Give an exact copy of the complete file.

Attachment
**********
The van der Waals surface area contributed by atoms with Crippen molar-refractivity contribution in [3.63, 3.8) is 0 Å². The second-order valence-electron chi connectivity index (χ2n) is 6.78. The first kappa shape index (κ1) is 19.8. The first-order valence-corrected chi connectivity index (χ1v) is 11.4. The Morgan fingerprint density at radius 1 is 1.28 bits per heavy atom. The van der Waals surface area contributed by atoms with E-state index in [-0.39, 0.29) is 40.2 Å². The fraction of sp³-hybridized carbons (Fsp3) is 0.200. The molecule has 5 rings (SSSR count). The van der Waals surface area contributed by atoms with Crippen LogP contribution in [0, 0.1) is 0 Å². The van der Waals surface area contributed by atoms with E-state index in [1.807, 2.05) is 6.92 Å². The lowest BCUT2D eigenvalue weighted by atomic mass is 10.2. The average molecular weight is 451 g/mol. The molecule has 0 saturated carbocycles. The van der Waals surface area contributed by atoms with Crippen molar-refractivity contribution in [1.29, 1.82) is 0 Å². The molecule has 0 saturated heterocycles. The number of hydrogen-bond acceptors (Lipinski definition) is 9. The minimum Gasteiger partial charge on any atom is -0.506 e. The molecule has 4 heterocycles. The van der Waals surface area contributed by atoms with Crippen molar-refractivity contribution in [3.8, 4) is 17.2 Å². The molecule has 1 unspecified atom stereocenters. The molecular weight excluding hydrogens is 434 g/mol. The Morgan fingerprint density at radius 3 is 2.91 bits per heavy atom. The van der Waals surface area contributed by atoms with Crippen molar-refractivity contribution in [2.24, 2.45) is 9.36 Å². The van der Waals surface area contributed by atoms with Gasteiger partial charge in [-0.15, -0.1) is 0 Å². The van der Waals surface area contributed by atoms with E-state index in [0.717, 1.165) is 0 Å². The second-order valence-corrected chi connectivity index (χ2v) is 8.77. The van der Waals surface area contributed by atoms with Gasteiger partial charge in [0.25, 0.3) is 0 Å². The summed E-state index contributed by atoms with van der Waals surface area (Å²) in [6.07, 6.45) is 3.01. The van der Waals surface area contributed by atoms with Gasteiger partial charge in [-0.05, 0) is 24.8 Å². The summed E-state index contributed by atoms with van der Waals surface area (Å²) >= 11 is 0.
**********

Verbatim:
The van der Waals surface area contributed by atoms with Crippen molar-refractivity contribution in [3.63, 3.8) is 0 Å². The second-order valence-electron chi connectivity index (χ2n) is 6.78. The first kappa shape index (κ1) is 19.8. The first-order valence-corrected chi connectivity index (χ1v) is 11.4. The Morgan fingerprint density at radius 1 is 1.28 bits per heavy atom. The van der Waals surface area contributed by atoms with E-state index in [-0.39, 0.29) is 40.2 Å². The fraction of sp³-hybridized carbons (Fsp3) is 0.200. The molecule has 5 rings (SSSR count). The van der Waals surface area contributed by atoms with Crippen LogP contribution in [0, 0.1) is 0 Å². The van der Waals surface area contributed by atoms with E-state index in [1.807, 2.05) is 6.92 Å². The lowest BCUT2D eigenvalue weighted by atomic mass is 10.2. The average molecular weight is 451 g/mol. The molecule has 0 saturated carbocycles. The van der Waals surface area contributed by atoms with Crippen molar-refractivity contribution in [1.29, 1.82) is 0 Å². The molecule has 0 saturated heterocycles. The number of hydrogen-bond acceptors (Lipinski definition) is 9. The minimum Gasteiger partial charge on any atom is -0.506 e. The molecule has 4 heterocycles. The van der Waals surface area contributed by atoms with Crippen molar-refractivity contribution in [3.8, 4) is 17.2 Å². The molecule has 1 unspecified atom stereocenters. The molecular weight excluding hydrogens is 434 g/mol. The Morgan fingerprint density at radius 3 is 2.91 bits per heavy atom. The van der Waals surface area contributed by atoms with Crippen molar-refractivity contribution in [2.24, 2.45) is 9.36 Å². The van der Waals surface area contributed by atoms with Gasteiger partial charge in [-0.15, -0.1) is 0 Å². The van der Waals surface area contributed by atoms with E-state index in [0.717, 1.165) is 0 Å². The second-order valence-corrected chi connectivity index (χ2v) is 8.77. The van der Waals surface area contributed by atoms with Gasteiger partial charge in [0.25, 0.3) is 0 Å². The summed E-state index contributed by atoms with van der Waals surface area (Å²) in [6.07, 6.45) is 3.01. The van der Waals surface area contributed by atoms with Gasteiger partial charge in [-0.05, 0) is 24.8 Å². The summed E-state index contributed by atoms with van der Waals surface area (Å²) >= 11 is 0.